Rambo, Deathleaper, Doom of Malant'i, and Company
    Another category of 'doesn't make points back' is the type of unit that makes you change your deployment and target priority.

    Let's be honest: Rambo doesn't often kill much. Marbo appears, chucks a demolition charge, and draws some fire. If you left the opening, Rambo chucked it at the back of a vehicle or at some infantry that weren't in cover. I mean, some good deployment counters that. Additionally, if you spread out in terrain, you minimize the places that Marbo can actually be placed.

    Deathleaper and the Doom fall into the same category (though the Doom kind of needs some clarification on its Psychic Vampire crap. At least it's not sparkly like diamonds, right? Right). Worst comes to worst, the Doom kills some infantry, and then you hit it with S8 until it fails a save. Doesn't matter how many wounds at has if it suffers Instant Death.

    Outflankers: Or, sometimes the bluff isn't worth it
    Now, another category came up from an onlooker. He talked about "Man, you have a hammerhead right on the flank. Some genestealers would be nasty, there."

    Not really. First, I can deploy away from the flanks. Oooh. Ahh. It's not THAT hard to get away from foot infantry. Second, in this particular situation, the Hammerhead had moved 12 inches. Had 8 genestealers actually charged it, they might have gotten ONE penetrating hit. (8 stealers = 24 attacks; 6's to hit means 4 hits, which means MAYBE one penetrating hit). Oh. Then the Hammerhead zooms away 12", takes a shot, and some of the rest of my army nukes the stealers, or weakens them sufficiently for me to ignore them.

    Ok, outflanking CAN be annoying. On the other hand, there are some problems with it.
    1) Reserves. Did you show up on time?
    2) Entry Point. Did you show up where I needed you?
    3) Impact. Did you do something useful when you showed up?

    See, with Khan, I could theoretically outflank a Land Raider Crusader (provided I take it as a dedicated transport) full of assaulty goodness. I could also not see it 'til turn 4-5 and have it arrive on the other end of the table, and there's 450+ points that did not actually KILL anything.

    Admittedly, some armies have reserves manipulation and outflank entry manipulation (IE: IG command squads). That helps to an extent, but you can still use things like, oh, meat shields to work around it.

    This isn't to say that outflank is ALWAYS useless. However, if you want the enemy to pay attention to your wildcard threat, it should be less of a threat and more of a promise.

    In Summary
    When you're analyzing a unit, lethality isn't everything. You have to look at the army as a whole; what can each part bring to the table and what does the sum of the parts do for you? If you're going to play expendable units, make sure they're expended usefully. I mean, stuff's gonna die, so get the most out of it and make it work for you. If you're going to bring a bluff card, make sure it's something the enemy HAS to take seriously and make sure it's a somewhat reliable bluff card.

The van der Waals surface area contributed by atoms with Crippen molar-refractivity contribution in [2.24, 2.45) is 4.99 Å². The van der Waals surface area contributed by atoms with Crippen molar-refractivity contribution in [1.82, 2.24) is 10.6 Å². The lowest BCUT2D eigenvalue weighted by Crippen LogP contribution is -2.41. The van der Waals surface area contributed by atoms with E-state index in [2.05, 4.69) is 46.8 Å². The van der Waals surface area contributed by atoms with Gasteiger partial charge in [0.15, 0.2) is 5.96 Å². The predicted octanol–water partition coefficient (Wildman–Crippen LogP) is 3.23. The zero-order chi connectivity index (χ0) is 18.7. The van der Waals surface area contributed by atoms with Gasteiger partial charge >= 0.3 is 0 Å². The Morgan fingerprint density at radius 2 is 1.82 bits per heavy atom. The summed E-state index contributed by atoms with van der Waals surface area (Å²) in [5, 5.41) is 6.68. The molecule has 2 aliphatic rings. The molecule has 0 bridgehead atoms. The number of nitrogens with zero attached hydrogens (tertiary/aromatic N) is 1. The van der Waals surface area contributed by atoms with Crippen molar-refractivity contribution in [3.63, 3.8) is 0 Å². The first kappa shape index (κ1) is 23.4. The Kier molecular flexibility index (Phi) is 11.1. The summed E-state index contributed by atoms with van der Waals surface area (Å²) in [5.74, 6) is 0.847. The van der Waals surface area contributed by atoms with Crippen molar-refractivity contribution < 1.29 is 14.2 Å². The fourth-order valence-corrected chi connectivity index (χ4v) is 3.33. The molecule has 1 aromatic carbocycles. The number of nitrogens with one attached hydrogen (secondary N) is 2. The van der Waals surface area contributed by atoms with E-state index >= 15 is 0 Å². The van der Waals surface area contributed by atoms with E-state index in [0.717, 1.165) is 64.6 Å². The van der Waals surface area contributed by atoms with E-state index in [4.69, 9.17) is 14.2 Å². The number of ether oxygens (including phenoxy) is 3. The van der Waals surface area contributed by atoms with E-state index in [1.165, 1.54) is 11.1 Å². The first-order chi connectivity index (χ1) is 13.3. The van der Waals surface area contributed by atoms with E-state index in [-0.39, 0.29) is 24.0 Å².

http://raptor1313.blogspot.com/2010/02/evaluating-units-honestly-making-back.html


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    Kelmacett
    Admin

    Posts : 380
    Join date : 2010-03-30
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    Re: Evaluating Your Units

    Post by Kelmacett on Wed Mar 31, 2010 5:33 am

    There is another aspect to consider when choosing units and that is "points denial". Some units are simply obscenely hard to kill. They cost a lot of points but do so because they are nearly impossible to take out. These units are known as "Fire Magnets".

    Their offensive capabilities will not win you back their points cost. However they stand a solid chance to stick around to the very end of the game, a game where your opponent was probably expending troops and effort to get rid of this unit.

    This means that you kept your points safe and your opponent in all likelihood lost some points trying to get rid of your Fire Magnet.

    Whenever you purchase a fire magnet you should kit it out to be even harder to destroy or stop. E.g Ugrades that allows it to ignore damage results, use cover saves (smoke launchers), additional or better shields or more amour.

    To use a fire magnet effectively you need to do one thing with it and that is ram it down the opponents throat. Don't be coy with Fire Magnets point them straight at the enemy and go full speed ahead with guns blazing. But remember not to send them out unsupported.

    The idea is to mess around with your opponent's target priority list. If you stick the fire magnet on a flank for example then it will not be so high on your opponents priorities list. If the Fire Magnet is right infront of him supported by lethal close quarters troops like wraithlords with banshees, Monoliths with warriors, Regen Carnifexs with hordes of hormogaunts - then the opponent will simply not know what to do and may quite foolishily split his fire.

    Some armies are better served than others when it concerns to this aspect of unit selection.
    Regenerating Carnifexs.
    Trygons
    Landraiders (with some variants being more resistant than others).
    Any Ctan
    A Monolith
    A large unit of plague marines.
    "Fortuned" war-walkers in cover.
    The obvious mecha choices: Baneblades, titans etc.


    Well i've yapped enough. Hope you guys find it useful... . .